But the power of the census data goes far beyond the drawing of political districts: hundreds of billions of dollars of federal money are allotted each year based on complex population formulas.
If the census over-counts certain groups, then those people and the locations they live in disproportionately benefit from government expenditures; and, by contrast, if the census under-counts groups, those groups are systematically short-changed.
And, since census data are used to work out where people of varying ethnic and national backgrounds live, getting the census right is also vital for a fair enforcement of civil rights laws, ranging from protecting equal access to housing through to education investments and desegregation of public schools.
Beyond that, because census data are seen as the statistical gold standard, all other large-scale surveys – on housing, health, transport, and so on – are weighted to reflect census numbers.
If the Census Bureau undercounts a particular group, Ken Prewitt, professor of public affairs at Columbia University and director of the federal agency from 1998 through early 2001, explains, then all other surveys carried out by the government over the next 10 years “will reproduce that statistical error.”
In the 2000 to 2010 cycle, the Census Bureau spent roughly $12.5 billion on the 2010 count. In 2011, Congress, which had newly-elected Tea Party members, froze the 2020 Census budget at the same level, $12.5 billion, taking no account of inflation during the period.
The working assumption used to justify this was that technology could be used to substitute for man-hours, meaning that hundreds of thousands fewer people would have to be hired to generate comprehensive survey data. Current projections assume that up to 65 percent of census responses will be gathered via the Internet in 2020, and that many gaps, created by people’s failure to respond, will be filled in by extensive mining of school, public health, housing and other online records.
These were, at best, optimistic scenarios, since any new technology has to be comprehensively field-tested to make sure that, during the few months of the actual data-collection, during the spring and early summer of 2020, the systems work as designed.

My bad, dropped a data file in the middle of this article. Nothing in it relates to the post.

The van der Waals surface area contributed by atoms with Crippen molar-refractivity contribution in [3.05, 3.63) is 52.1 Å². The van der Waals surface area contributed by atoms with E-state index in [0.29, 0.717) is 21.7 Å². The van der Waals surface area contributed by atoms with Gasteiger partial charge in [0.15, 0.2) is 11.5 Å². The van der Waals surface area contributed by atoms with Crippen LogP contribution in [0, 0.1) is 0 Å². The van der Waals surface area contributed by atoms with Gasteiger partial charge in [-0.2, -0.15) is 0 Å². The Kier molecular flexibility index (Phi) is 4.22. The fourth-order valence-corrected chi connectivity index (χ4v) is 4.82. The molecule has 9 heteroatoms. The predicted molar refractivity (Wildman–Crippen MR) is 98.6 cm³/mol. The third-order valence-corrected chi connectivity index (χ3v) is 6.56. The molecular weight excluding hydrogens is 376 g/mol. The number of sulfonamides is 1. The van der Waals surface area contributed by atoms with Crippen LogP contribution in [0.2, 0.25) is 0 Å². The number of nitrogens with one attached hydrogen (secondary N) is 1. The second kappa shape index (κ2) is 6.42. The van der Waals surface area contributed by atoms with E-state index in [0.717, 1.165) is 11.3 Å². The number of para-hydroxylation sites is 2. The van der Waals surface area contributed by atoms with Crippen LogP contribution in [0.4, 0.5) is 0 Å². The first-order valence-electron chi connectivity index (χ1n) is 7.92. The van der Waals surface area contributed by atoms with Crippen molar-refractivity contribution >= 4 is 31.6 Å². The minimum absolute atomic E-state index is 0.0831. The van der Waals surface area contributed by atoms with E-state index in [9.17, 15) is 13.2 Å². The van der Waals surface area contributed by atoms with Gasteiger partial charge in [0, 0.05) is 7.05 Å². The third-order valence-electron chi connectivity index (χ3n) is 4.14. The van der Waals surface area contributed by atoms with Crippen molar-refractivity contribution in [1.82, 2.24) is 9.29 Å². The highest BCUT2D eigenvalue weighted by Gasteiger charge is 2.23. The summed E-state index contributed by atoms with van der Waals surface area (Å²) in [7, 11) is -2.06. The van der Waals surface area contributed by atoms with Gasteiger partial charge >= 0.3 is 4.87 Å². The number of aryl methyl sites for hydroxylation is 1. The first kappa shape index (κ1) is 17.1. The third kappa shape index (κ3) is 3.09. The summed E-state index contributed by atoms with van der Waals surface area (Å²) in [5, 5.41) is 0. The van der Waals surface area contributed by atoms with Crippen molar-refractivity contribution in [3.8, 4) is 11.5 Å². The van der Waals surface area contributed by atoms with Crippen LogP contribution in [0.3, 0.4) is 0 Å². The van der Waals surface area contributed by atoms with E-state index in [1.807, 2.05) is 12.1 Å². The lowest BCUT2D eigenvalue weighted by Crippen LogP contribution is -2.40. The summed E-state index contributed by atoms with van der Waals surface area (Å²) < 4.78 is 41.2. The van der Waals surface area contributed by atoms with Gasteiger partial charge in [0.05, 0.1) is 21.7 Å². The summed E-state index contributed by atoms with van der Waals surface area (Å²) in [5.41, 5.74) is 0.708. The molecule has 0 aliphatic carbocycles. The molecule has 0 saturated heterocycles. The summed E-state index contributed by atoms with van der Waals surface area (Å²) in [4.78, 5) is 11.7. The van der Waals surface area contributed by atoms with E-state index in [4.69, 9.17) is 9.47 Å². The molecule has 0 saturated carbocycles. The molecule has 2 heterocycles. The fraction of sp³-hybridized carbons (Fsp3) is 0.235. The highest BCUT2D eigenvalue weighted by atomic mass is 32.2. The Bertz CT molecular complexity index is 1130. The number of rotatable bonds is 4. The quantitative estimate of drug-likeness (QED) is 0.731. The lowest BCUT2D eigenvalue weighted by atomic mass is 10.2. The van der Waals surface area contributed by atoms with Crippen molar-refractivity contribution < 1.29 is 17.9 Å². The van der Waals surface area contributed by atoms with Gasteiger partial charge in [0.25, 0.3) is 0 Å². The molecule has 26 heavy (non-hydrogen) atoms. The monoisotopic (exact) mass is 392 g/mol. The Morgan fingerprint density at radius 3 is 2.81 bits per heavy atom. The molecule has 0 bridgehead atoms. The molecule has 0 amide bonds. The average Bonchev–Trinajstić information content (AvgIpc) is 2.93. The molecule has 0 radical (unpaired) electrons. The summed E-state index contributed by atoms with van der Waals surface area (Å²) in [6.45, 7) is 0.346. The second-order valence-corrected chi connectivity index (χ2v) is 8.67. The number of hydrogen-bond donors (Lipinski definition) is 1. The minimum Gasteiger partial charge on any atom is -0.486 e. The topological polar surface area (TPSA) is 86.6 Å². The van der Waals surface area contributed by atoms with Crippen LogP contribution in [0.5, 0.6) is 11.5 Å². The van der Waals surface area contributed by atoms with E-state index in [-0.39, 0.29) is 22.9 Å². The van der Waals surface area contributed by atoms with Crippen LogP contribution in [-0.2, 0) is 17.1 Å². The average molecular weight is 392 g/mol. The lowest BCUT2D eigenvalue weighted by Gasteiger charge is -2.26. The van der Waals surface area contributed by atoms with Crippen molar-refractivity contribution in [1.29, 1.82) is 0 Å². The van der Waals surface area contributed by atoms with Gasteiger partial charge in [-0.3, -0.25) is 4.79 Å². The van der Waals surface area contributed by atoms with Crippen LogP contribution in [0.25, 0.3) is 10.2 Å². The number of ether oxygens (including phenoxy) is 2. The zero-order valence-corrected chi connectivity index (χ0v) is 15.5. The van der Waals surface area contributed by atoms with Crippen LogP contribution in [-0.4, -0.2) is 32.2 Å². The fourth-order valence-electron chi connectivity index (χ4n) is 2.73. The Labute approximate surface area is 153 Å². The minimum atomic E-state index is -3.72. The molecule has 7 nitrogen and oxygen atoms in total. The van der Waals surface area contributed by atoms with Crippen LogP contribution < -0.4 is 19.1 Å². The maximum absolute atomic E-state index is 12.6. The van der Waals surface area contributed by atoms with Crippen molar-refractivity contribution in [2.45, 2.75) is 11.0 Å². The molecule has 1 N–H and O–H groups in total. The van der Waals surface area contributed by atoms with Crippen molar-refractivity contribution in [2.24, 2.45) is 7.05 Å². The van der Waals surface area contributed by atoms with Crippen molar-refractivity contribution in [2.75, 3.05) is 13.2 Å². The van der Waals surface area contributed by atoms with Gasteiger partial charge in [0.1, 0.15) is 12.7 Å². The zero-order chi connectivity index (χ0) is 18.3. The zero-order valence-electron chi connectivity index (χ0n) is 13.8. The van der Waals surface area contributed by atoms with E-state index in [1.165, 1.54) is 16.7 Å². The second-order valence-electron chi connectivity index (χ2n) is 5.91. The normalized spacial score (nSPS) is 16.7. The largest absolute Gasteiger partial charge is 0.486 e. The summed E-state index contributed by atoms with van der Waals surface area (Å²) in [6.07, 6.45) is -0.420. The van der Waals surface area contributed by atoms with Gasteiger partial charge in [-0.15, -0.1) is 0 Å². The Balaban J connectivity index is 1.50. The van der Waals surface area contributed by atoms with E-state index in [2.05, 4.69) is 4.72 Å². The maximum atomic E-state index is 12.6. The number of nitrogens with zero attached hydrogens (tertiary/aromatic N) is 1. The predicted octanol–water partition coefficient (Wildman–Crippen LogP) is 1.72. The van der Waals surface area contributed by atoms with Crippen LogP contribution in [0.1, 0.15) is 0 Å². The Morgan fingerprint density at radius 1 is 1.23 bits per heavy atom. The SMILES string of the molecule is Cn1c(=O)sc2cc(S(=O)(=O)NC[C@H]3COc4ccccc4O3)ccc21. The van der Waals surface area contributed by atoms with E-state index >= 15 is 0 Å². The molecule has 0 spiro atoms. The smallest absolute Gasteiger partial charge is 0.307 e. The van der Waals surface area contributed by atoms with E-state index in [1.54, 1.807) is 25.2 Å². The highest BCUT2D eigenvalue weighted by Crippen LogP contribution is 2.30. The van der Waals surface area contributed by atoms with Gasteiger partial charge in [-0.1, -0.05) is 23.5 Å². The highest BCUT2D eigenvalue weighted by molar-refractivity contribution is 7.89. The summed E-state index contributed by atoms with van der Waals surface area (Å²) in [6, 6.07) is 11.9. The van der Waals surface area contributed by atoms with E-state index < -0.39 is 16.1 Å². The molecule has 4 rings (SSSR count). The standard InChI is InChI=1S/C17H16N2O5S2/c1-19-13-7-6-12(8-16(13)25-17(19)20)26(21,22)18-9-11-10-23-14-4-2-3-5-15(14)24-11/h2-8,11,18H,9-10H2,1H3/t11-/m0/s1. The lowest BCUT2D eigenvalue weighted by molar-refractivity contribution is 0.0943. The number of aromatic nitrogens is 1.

But what makes it even more perilous is that the Congressional budget serves as a ceiling rather than a floor – in other words, Congress and the administration can take money away from this process in their annual appropriations bills. Which is precisely what is happening today.
Trump’s proposed budget allocates only $1.5 billion to the Census Bureau for 2018, a mere $27 million more than was spent in 2017, at a point in the cycle when, historically, the agency test-runs its methods in several locations nationally, and fine-tunes the list of questions that it sends to Congress for approval – all of which requires that spending increases by several hundred million dollars year-on-year.
The shortfall in 2018 is approximately $300 million. It will, if current budgeting trends continue, be an order of magnitude worse again in 2019 and 2020.
In fact, the startling scale of the shortfall in these final years leading up to the census is so extreme that the Bureau will not pursue “peak operations” tests, which are essentially dress rehearsals, in all three locations chosen for trial runs. In 2018, those areas selected are Bluefield-Beckley-Oak Hill, West Virginia (the state is home to one of the lowest income earning counties in the U.S.); urban Providence, Rhode Island; and Pierce County in Washington state. All told, 700,000 people would be surveyed.
This means that many new technologies will be used for the first time during the actual census itself. The Bureau has also had to largely put on hold its “advertising and partnership program,” which uses targeted media ads to convince traditionally hard-to-reach populations, such as immigrants, low-income communities of color, Native Americans and the rural poor, to participate in the census and to accurately answer the questions asked by surveyors.
The advertising agency Young and Rubican has a $400 million-plus contract with the Bureau to run this campaign; so far, Prewitt has heard, it has received less than $30 million of this, meaning it has not been able to design its ads, translate them into multiple languages, book slots in local media and so on.